Trail Builders: David Minge

By Linda Picone

Once he got on a bicycle, David Minge was hooked. It’s not that he was into racing, or that he had all the fanciest bicycles and equipment. He just loved the feel of getting himself from place to place on his own two wheels. “As long as I can remember, I’ve enjoyed bicycling,” he says.

Minge, who grew up in Worthington, MN, went to St. Olaf College and then to law school at the University of Chicago. He worked at a law firm in Minneapolis, taught at the University of Wyoming College of Law, moved back to Minnesota and practiced law in Montevideo for 15 years, then was elected to Congress in 1992 and lived part of the time in Washington, DC. He moved back to Minnesota and was appointed to the Minnesota Court of Appeals in 2002.

Wherever he’s lived — Worthington, Chicago, Wyoming, Montevideo, Washington DC or the Twin Cities, Minge has used a bike for both transportation and recreation. “It was a way of getting to school and to activities” when he was growing up. “In college, we couldn’t have cars, so a bike was useful. Even when I was in law school, we used a bike to get around in Chicago and to do a little bit more exploring on weekends.” In Wyoming, he biked in the mountains. In Montevideo, where he lived for 27 years, “we lived on a farm and I biked into town to work.”

Biking was so much a part of who he was, that when he decided to run for Congress and his political team was looking for a gimmick, “Th ey said, ‘What could we have you do that would be cheap and memorable?’ Friends said, ‘Well, he rides a bike.’”

Minge led a bicycle ride throughout his Congressional District, a 10-day, almost 500-mile trip. He got elected, and every year after that while he was in Congress, he led a bicycle trip on Labor Day weekend. “Friends and family would join me as the loyal core,” he says. “After I left Congress, it seemed like a good weekend to get together with the same people.”

He brought the idea of an organized annual bicycle ride to the Parks & Trails Council of Minnesota in 2005, thinking that it fit the mission of the organization and emphasized the importance of trails for biking and hiking. Bike Minnesota with Parks & Trails has continued Minge’s traditional ride, and taken it farther.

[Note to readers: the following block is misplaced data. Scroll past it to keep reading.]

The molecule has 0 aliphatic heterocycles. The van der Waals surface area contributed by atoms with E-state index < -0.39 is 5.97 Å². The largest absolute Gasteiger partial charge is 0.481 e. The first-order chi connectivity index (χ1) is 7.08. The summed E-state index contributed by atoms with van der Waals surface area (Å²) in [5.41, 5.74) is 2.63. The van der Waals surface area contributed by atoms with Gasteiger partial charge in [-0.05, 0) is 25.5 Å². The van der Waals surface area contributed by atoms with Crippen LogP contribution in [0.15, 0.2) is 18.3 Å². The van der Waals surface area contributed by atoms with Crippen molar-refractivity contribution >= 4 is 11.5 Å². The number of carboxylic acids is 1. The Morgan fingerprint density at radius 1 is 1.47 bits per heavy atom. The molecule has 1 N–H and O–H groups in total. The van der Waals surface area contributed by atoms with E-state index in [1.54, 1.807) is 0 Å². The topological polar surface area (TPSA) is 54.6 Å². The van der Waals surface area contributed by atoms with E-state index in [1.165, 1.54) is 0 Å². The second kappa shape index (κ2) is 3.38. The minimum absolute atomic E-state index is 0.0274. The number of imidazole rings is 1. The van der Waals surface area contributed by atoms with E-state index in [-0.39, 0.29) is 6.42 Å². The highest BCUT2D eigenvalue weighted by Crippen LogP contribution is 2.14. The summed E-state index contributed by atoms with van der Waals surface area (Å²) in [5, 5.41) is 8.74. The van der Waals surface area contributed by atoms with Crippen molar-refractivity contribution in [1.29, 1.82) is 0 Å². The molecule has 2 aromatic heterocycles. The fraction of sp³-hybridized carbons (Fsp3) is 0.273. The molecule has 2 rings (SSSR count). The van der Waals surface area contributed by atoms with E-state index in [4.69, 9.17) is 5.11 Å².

“We started out going to areas where I personally knew the routes, knew the towns, knew the attractions,” says Minge. “But last year and this year, we’re doing towns in southeast Minnesota that are very beautiful and interesting areas to explore — and new to me.”

Bike Minnesota is about the trails and the ride, of course, but it also off ers a chance to see and learn about the areas around the trail. Last year’s ride included a stop at a Swedish immigrant church that had been preserved by the farm community around it, plus a visit to a wind farm that included a tour inside the base of the wind turbine. A dairy farmer explained the fine points of running a 21st century operation — “and we saw a calf being born right before our eyes.”

That partnership with local organizations is an important connection for Bike Minnesota, he says. “If it weren’t for groups like the Houston County Economic Development Authority or, last year, a local trail advocacy group called Prairie Visions, it would be very diffi cult to make it all happen,” he says. “That type of local participation has become a major dimension of the ride. You make contact with the local community, and see things from the local perspective.”

Minge and his wife, Karen, have been active outdoors people since before their two sons were born and continued as the boys grew and then started their own families. To encourage a love of the outdoors in your children, he says, you have to take them outdoors—and persist even if they complain. Identify activities that children will be interested in and that are appropriate for their ages, he says. To get them involved in biking, start with short rides and a destination that has something for the kids to see and participate in, with a short ride back home.

Minge was on the board of the Montevideobased Minnesota Trails Initiative after he left Congress. When he moved into the Twin Cities, he was encouraged to join the board of the Parks & Trails Council. He was one of the founders of Clean Up the River Environment in Montevideo and is on the boards of the Minnesota Land Trust and the Friends of the Minnesota Valley. He has served on the Minnesota State Bicycle Advisory Committee and is the Parks & Trails Council of Minnesota’s only representative on the newly created Metropolitan

Parks Foundation. Minge also is a longtime member of the Parks & Trails Council of Minnesota’s Magney Circle.


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